note: entire contents copyright 2005 by Teri Wilkinson
Thursday, 12 May:
Tonight I've witnessed "Into The Woods" at The New Rep. Exactly one week prior, I attended a performance of "Into The Woods" produced by the Junior Class of the the Waldorf School in Hadley MA. Each was uniquely wonderful, each masterful in its own realm. And I was drawn into the rhythms of Sondheim's music and lyrics --- thoroughly!
Waldorf only did the first half of the play, so New Rep's 2nd half was a delightful surprise --- more karmic than happily-ever-after. But the major area of difference was the mastery of a team of professionally trained actors and singers, as compared to students, all of them not necessarily trained in either skill, and consequently not masters of enunciation and projection enough to be clearly heard or understood. (Of course, in both plays, when many actors were singing different lyrics simultaneously it made no diffrerence how skilled they were --- it was still difficult to decipher.)
The Waldorf School's production, while splendid, was certainly not a "supersize five-figure spectacle" like the ones the New York TIMES found in last Sunday's article on high school plays --- yet it had a richness of character that seemed to arise from a genuine bonding of the class in creating this play.
Their sets, which consisted of three fixed trees --- one with Rapunzel's tower, another with the Baker's oven --- were beautifully created by one of the parents or friends/faculty, as were the costumes. The simple flute & piano music was fine enough to support the lyrics, though at times a bit too loud for those actors who had difficulty with voice projection. (Or perhaps I was too close to the musicians?)
In the Waldorf production, the Wolf was so debonairly seductive in his top-hat (with ears) and tails (three) as he shuffled his charming way across the stage, that he brought the house down. His beardless boy/man face lent innocence to his wily ways as he charmed Little Red into revealing all he needed to know. The New Rep Wolf was more libidinous but equally entertaining. Though each Wolf commanded the stage, Brian Mariani's performance was such a high point in the Waldorf play that when all the characters returned to the stage at the finale people wondered where was the Wolf --- until someone said "He's dead!" That Wolf was sorely missed.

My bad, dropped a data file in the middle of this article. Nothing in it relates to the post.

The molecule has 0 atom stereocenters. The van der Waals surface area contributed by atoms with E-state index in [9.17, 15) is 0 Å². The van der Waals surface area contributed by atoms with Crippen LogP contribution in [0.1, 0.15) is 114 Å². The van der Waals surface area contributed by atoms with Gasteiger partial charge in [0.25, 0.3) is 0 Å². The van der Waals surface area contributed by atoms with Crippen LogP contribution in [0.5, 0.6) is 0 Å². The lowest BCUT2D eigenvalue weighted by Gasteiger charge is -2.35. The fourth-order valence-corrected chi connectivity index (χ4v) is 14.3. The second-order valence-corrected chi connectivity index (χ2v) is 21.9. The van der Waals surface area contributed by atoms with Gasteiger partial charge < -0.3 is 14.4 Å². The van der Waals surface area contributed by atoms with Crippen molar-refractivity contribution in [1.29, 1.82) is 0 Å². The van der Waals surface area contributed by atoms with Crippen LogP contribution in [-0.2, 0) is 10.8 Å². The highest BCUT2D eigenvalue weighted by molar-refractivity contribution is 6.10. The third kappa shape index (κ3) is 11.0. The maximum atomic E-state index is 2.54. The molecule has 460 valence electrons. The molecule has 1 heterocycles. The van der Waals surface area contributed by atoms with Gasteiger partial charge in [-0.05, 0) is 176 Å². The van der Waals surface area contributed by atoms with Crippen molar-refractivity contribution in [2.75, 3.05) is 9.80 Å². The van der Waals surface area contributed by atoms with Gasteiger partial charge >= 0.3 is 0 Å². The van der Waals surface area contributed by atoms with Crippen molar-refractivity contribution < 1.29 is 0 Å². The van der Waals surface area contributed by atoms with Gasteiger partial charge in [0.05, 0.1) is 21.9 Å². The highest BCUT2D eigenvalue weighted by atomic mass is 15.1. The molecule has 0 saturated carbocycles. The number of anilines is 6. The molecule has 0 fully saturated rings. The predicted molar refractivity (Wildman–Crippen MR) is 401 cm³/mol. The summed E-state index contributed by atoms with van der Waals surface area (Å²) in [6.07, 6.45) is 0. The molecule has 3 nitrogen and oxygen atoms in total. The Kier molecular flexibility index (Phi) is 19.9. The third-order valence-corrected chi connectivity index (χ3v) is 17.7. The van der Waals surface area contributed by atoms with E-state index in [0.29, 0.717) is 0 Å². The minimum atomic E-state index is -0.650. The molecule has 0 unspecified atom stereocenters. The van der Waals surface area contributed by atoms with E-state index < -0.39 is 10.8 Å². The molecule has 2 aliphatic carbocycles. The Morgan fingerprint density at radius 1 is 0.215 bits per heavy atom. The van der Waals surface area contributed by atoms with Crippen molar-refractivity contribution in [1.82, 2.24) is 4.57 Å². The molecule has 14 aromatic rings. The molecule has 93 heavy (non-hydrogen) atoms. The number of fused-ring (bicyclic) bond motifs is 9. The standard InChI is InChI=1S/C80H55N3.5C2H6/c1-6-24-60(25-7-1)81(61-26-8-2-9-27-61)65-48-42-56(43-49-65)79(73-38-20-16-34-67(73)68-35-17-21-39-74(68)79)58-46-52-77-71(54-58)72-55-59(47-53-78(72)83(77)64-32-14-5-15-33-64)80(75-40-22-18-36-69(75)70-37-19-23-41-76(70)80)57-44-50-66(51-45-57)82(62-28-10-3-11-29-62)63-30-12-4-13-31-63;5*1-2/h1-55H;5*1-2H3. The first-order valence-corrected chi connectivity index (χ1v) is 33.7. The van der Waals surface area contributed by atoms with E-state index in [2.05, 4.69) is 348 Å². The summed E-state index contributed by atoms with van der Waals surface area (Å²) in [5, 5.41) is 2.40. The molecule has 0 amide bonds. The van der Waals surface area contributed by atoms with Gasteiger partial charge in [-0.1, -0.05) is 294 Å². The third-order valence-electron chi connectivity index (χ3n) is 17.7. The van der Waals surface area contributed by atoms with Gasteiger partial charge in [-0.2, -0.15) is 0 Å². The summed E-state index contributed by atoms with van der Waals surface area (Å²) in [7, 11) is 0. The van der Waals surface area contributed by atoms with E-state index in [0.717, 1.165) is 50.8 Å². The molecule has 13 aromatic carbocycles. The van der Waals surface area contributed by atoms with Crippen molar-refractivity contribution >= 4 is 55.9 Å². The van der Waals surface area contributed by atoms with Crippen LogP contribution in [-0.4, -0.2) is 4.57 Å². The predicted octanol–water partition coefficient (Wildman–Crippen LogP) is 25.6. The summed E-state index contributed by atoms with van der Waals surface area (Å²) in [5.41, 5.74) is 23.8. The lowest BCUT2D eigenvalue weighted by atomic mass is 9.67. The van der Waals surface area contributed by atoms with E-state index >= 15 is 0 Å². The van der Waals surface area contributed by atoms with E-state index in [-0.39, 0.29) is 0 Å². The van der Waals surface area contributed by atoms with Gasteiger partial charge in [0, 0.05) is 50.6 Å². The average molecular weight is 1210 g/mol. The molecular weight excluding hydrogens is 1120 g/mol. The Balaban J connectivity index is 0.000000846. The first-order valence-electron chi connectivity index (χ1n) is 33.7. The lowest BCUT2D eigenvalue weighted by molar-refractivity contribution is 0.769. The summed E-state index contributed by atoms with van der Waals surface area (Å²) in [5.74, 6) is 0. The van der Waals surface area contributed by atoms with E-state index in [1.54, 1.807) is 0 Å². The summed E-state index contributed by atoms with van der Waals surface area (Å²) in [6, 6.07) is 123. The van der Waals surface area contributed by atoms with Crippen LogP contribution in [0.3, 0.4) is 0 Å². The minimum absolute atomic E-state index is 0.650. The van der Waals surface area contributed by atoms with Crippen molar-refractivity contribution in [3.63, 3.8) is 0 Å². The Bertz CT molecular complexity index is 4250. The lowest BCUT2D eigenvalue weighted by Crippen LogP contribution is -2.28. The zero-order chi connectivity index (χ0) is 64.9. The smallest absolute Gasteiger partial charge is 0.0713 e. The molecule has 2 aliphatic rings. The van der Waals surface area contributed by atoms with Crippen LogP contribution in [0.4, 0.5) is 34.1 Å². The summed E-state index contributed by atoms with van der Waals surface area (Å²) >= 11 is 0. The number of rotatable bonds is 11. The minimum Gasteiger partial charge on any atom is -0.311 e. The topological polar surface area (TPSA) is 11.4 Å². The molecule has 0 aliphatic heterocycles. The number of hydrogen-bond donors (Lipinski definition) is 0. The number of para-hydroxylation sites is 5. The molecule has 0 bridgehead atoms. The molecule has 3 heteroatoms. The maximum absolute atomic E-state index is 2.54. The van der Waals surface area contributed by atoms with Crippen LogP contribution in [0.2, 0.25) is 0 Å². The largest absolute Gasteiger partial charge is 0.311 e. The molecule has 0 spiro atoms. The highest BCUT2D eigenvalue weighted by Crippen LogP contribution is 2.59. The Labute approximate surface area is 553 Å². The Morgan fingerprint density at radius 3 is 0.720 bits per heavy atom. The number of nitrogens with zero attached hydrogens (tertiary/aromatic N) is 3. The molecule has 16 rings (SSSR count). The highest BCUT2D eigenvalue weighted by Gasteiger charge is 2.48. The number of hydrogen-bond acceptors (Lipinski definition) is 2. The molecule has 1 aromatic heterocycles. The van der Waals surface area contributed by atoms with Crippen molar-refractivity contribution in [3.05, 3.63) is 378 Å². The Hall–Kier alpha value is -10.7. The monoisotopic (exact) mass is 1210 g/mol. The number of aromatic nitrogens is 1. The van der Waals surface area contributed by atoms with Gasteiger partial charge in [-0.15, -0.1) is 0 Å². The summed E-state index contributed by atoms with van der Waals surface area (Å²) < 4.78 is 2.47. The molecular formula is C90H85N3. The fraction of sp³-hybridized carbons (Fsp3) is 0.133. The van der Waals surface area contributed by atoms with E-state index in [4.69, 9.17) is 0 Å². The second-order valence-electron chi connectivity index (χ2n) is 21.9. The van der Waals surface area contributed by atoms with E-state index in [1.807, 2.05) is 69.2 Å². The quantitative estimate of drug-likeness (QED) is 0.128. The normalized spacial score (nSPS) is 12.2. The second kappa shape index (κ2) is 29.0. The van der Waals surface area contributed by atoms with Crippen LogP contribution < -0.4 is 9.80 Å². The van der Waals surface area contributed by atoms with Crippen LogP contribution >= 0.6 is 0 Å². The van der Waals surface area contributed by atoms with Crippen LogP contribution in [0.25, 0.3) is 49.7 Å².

A unique part of the Waldorf play --- and perhaps any performance of "Into The Woods" --- was that the two Prince Charmings were played by identical twins who, darting off and on stage, were at times hard to identify. At first I thought both were played by one quick-change artist. Both had wonderfully aquiline profiles, which they played to the hilt, to which the audience responded with gales of laughter --- especially in the "Agony!" duet!
Another unique part of the Waldorf School show was a "live" cow --- played by a charming student in a cow costume complete with a sun-hat, an over-the-shoulder portable udder (like a small purse) and melancholy moo's.
I loved New Rep's performance of the full story; it was done brilliantly. I wish the two casts/crews could have seen each other's creations:
"Into the woods and out of the woods and happily ever after!"